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Call of the Wild, The (2020)

Reviewed By Jay Seaver
Posted 02/27/20 00:19:38

"A cast this good deserves real dogs."
3 stars (Just Average)

It's a good thing that the preview for the latest adaptation of "The Call of the Wild" played before seemingly every movie to hit theaters in the last couple of months, if only to give potential viewers a head start on wrestling with the conflicting reactions the film seems designed to create: It's a handsome, family-oriented adventure film that feels almost like a throwback except for one modern element - the animal characters being realized with digital animation - that can't help but stick out like a sore thumb. So much of the film works, but there's a big piece smack in the middle that one's brain rejects.

That would be Buck, a big mixed-breed dog that, when he's introduced in San Francisco, is the spoiled pet of an influential judge (Bradley Whitford) and his wife (Jean Louisa Kelly). A night banished to the porch for misbehavior makes him easy prey for those looking to cash in on the need for sled dogs in Alaska. There he is purchased by Perrault (Omary Sy) and Fran├žoise (Cara Gee), a couple delivering mail between Skagway and Dawson, though Buck's soft-hearted nature puts him in conflict with Spitz, the husky that leads the sled team. Nothing lasts forever, though, and eventually Buck will have other masters - Hal (Dan Stevens), who has invested enough in his quest for gold to become desperate, and John Thornton (Harrison Ford), a man looking to be alone on the edge of the world.

They're a central element in most of the film, but I can't say I ever managed to completely accept the digital dogs, though I am not one to have a knee-jerk negative reaction to digital effects. It's not that the effects work is badly done at all - for completely-digital versions of creatures people see regularly, the dogs and other animals in this movie look pretty good when they are in action doing dog-like things. And that's good - for many sequences in this movie, shooting it with actual dogs would involve them being put in danger or otherwise abused, so good effects work is crucial. It's the too-human expressions on Buck's face and bits of exaggerated body language courtesy of motion-capture performer Terry Notary that cause trouble; for all that a viewer can now "read" Buck better, it comes with a nagging thought in the back of one's head that dogs don't do that. On top of that, Buck being animated probably undercuts what the story is doing: If, as in Jack London's original novel, the story is about Buck's animal nature asserting itself - and the narration underlines that as a theme - it's counterproductive for Buck to communicate like a human. He needs to be a dog, whether pet, working animal, or something near-feral, and at no point does he come across as one.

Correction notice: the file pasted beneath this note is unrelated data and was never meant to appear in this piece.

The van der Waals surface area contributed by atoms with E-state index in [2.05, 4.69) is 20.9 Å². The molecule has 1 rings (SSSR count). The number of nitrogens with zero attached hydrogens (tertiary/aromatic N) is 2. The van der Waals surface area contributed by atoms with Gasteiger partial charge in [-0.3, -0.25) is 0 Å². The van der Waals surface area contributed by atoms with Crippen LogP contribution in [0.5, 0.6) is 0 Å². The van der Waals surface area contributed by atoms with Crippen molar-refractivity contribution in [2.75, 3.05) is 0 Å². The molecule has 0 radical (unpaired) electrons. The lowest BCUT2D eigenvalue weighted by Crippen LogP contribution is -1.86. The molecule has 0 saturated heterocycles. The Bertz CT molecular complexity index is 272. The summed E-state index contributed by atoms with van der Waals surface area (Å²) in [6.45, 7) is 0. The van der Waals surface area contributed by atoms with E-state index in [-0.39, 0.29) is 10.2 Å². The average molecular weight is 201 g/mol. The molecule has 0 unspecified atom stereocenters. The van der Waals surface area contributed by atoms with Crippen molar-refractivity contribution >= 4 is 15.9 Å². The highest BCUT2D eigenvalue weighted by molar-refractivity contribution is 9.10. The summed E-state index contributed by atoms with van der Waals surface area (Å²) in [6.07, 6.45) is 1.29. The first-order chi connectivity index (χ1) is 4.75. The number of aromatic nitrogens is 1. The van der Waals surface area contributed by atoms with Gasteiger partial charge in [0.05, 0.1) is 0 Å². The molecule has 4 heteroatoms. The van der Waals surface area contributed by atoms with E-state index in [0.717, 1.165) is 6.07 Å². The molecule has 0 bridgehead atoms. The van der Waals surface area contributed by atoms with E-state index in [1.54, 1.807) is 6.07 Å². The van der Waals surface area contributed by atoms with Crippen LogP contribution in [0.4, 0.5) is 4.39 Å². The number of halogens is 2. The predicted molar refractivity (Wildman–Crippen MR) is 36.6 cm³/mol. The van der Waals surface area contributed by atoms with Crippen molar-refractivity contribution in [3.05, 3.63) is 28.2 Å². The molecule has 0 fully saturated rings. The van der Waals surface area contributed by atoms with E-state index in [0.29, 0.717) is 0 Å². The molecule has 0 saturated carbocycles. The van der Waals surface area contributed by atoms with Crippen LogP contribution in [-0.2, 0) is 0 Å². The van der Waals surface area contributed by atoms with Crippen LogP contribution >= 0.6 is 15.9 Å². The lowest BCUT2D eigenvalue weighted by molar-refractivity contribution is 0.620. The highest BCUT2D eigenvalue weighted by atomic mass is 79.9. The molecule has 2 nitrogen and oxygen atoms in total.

There's much to appreciate otherwise, though. It's the type of adventure movie made with families in mind that theaters and Saturday afternoons with lousy weather could use more of; it never winks at the audience or does anything to suggest that anything involved is less than sincere. Whatever combination of fantastic cinematography, terrific locations, and visual effects is used to give the audience the unexplored (by Europeans) Alaska of 150 years ago is fantastic, especially when director Chris Sanders and company set the scene with clean white snow and a sky full of either stars or aurora borealis (maybe less so during a frantic dash through a cave). It's a thrilling boy's adventure tale that has life-and-death stakes but few potentially-traumatizing scenes; it may lose some of the heavier elements of London's book, but is just wonderfully outdoorsy and exciting.

The human cast is kind of great, giving the film just what it needs without flashy attempts to impress. Omar Sy is here to put smiles on faces with Perrault's genuine fondness for his dogs and earnest belief that his job is important, with Cara Gee serving as a great foil. Dan Stevens is kind of perfect as a charismatic but petty antagonist (though there is not nearly enough Karen Gillan to go with him), while Bradley Whitford and Jean Louisa Kelly establish where Buck is coming from, though Sanders makes sure that they don't quite become so important that the story is a letdown if it doesn't circle back.

And then there is Harrison Ford, who brings the importance of a movie star and the reliability of a character actor when he appears on-screen from the start, and knows how to deploy that gruff-but-decent persona perfectly, whether crawling into a bottle, displaying some hard-won wisdom, or re-opening himself to joy. He may just be doing exactly what you'd expect, but the part fits him like a glove and reminds you what a crying shame it is that they really weren't making Westerns for much of his career.

Could the filmmakers have made this with real dogs, building scenes so that the fact that one doesn't really know what's in a dog's head makes the core of London's story work better? Probably, though one might have had to rein the humans in to match; it's a tricky alchemy. As it is, you can bring kids to this "Call of the Wild" and have them see a pretty good movie. Not the definitive one, and someone's going to find the dog characters off, but it's got enough good parts for a matinee at least.

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